Jan. 20th, 2010 04:15 am (UTC)
I have beta-ed original writing, a couple of times (one novel, an essay of creative non-fiction that was being prepped for publication), and I continue to be interested in doing so. It's a little different from fic, in that you do focus on technical issues rather than characterization, although in longer works I find that you learn the characters and can start looking for inconsistencies and such.

I really don't think that cutting off Internet access, even in a limited fashion, would work. It's one thing if I'm in a place where I'm used to the idea that I have to be offline -- say, on an airplane. But if I'm on a computer, I know that the 'Net is there with all these great people and shiny toys, just waiting for me. I find it terribly distracting when my Internet connection goes down, for example. I know many other people who do either shut down or limit their Internet access, and I can see in theory how it would be helpful, but not for me. It's easier when I know that I can dip in or out as I please.
Jan. 19th, 2010 07:00 pm (UTC)
"I have thought of going offline, but I actually find the lack of a distraction to be more distracting than the distraction itself, if that makes any sense."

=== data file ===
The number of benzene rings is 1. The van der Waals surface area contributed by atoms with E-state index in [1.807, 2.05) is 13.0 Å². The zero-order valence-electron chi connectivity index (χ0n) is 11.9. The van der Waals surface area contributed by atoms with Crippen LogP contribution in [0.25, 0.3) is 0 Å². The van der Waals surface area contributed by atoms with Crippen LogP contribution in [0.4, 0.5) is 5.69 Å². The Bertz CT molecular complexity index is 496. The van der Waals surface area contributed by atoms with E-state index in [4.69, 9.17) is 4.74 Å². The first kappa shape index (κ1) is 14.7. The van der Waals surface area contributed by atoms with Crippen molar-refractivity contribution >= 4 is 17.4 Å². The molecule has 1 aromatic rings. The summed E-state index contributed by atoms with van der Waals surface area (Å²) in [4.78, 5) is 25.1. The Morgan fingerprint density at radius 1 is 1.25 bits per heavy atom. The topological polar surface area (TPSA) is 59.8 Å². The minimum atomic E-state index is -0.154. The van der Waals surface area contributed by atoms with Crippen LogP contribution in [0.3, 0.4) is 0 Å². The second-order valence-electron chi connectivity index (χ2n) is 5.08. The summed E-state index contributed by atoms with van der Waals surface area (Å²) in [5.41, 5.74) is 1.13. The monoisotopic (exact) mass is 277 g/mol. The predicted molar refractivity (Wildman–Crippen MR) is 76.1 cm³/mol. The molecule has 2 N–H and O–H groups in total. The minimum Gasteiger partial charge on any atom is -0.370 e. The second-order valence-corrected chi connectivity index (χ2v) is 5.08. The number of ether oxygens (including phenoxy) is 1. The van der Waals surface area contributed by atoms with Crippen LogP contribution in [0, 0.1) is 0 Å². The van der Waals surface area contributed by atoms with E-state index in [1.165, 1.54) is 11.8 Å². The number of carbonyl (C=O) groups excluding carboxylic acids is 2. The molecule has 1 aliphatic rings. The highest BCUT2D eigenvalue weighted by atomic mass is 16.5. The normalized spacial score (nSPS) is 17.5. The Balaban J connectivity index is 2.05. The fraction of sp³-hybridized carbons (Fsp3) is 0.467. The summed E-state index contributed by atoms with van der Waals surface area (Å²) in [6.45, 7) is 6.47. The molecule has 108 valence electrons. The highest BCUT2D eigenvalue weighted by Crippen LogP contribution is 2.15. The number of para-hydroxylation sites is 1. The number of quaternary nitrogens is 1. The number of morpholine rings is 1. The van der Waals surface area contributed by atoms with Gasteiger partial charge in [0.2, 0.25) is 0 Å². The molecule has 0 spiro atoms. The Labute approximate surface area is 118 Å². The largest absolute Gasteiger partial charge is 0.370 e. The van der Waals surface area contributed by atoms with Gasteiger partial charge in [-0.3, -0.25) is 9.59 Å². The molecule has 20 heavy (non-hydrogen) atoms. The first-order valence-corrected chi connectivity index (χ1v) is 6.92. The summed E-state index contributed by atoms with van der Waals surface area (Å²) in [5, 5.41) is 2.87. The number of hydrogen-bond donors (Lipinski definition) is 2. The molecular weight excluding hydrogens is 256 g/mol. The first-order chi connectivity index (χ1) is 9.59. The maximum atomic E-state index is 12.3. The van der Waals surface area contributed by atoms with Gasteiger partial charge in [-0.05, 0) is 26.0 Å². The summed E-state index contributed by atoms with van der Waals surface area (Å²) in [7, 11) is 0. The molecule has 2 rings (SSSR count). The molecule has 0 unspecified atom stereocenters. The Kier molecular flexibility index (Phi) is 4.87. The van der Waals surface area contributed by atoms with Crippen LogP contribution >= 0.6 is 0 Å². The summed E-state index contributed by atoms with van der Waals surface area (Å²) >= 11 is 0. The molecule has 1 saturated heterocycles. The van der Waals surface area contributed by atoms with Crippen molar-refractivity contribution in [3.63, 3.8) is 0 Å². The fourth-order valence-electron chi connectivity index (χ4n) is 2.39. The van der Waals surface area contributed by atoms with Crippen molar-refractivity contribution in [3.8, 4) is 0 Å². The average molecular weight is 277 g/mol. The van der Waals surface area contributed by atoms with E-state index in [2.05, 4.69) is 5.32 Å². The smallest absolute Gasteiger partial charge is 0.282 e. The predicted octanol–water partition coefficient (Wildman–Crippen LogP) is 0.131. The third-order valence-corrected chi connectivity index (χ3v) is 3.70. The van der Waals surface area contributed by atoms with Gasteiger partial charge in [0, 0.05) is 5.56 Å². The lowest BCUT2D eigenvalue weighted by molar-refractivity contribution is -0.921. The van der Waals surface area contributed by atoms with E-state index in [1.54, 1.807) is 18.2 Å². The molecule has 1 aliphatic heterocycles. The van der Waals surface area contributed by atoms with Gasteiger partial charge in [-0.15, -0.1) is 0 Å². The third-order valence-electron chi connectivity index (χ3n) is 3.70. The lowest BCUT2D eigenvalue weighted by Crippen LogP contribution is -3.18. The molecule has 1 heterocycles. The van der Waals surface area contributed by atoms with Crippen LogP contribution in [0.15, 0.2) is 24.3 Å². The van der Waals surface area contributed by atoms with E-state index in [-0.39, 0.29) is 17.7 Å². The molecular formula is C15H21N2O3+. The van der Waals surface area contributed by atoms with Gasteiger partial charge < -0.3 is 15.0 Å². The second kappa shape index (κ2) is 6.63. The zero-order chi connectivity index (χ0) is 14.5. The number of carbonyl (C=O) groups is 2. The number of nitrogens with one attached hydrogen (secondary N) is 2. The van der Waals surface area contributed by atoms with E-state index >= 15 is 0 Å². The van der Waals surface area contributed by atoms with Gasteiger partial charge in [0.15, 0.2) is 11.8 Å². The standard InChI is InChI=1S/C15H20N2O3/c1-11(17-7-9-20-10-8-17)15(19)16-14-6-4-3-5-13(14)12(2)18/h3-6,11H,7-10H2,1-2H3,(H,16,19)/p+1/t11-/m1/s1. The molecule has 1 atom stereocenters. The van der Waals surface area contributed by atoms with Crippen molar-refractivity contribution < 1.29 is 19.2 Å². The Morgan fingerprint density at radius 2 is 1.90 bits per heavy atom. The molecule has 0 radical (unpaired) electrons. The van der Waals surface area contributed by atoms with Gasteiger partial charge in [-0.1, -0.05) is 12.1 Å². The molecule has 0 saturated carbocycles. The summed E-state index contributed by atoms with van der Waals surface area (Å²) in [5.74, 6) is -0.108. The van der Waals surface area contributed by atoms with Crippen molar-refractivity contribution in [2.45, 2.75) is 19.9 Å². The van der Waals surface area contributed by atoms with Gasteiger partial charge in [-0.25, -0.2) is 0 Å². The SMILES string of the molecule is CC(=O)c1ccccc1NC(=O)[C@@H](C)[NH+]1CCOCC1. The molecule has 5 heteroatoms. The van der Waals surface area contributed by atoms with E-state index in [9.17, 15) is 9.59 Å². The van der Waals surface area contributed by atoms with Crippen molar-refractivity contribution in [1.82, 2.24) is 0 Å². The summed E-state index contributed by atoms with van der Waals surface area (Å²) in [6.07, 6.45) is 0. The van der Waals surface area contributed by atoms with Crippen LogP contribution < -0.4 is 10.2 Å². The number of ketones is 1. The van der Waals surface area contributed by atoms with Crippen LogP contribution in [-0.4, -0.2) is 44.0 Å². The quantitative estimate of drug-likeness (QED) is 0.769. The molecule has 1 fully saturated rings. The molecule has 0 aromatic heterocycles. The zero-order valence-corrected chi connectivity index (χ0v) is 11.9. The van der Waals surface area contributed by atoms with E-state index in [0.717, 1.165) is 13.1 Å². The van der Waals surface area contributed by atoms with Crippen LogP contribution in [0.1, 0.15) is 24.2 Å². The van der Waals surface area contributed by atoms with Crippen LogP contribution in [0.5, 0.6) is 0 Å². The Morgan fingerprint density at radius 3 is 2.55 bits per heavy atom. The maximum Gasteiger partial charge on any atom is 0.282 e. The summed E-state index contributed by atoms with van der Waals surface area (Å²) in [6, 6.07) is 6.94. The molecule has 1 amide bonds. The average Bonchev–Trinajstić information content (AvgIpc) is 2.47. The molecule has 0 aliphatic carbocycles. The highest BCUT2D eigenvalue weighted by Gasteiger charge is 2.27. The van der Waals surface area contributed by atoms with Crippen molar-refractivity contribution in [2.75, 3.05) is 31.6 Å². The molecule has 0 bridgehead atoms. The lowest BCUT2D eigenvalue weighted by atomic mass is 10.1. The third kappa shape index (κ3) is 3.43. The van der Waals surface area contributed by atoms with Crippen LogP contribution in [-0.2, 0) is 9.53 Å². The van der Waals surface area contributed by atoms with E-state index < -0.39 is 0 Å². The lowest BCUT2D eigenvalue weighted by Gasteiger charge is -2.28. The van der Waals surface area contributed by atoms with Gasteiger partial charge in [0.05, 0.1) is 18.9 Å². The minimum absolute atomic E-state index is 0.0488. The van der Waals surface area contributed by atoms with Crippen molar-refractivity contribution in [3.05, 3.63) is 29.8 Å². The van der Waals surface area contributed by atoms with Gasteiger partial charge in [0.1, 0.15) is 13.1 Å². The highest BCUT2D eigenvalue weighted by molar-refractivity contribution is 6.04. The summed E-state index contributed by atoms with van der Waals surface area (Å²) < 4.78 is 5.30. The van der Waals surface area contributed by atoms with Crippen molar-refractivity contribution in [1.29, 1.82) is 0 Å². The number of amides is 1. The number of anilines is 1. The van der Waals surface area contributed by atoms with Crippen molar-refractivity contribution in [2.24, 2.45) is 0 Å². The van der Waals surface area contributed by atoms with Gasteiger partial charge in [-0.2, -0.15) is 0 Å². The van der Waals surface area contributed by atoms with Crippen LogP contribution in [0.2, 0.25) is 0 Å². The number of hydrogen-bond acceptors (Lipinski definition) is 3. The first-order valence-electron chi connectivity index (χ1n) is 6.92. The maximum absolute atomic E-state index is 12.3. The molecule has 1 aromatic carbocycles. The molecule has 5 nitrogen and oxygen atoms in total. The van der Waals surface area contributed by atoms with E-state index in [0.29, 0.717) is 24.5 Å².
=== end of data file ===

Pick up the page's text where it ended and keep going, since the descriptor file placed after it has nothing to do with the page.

This. When I'm offline, I'm miserable, even if I'm often using online not to get things done.

I definitely know what you mean about the weight of a stuck story making it hard to get going.

Sometimes I reconnect through the game. Also, for good and for ill, I have Blue Laguna's avis and the Crimson Squad avis, and sometimes I put those in VLC and have them going in the background while doing housework or cooking to get back into it. The danger is that it calcifies-- I know the story too well and I'm not hearing it anymore. The usefulness is that it gets the voices back in my head. It allows me to drop in all sorts of tiny details.

Unfortunately there isn't a complete archive of X-2 story cutscenes as there is for FFX.

Anyway. I would love to see where Aftermath goes. For my secondary ship of course *points at icon* but also to see what you do with it. X-2 is your world, the Youth League is Nooj-canon, and if anything could do great stuff with it, it's you, the way (I hope) my Lady Ginnem story will be if/when I get back to it.

And there's one that's sat forever, because LHAD demanded to be written.
Jan. 20th, 2010 04:25 am (UTC)
Sometimes I reconnect through the game.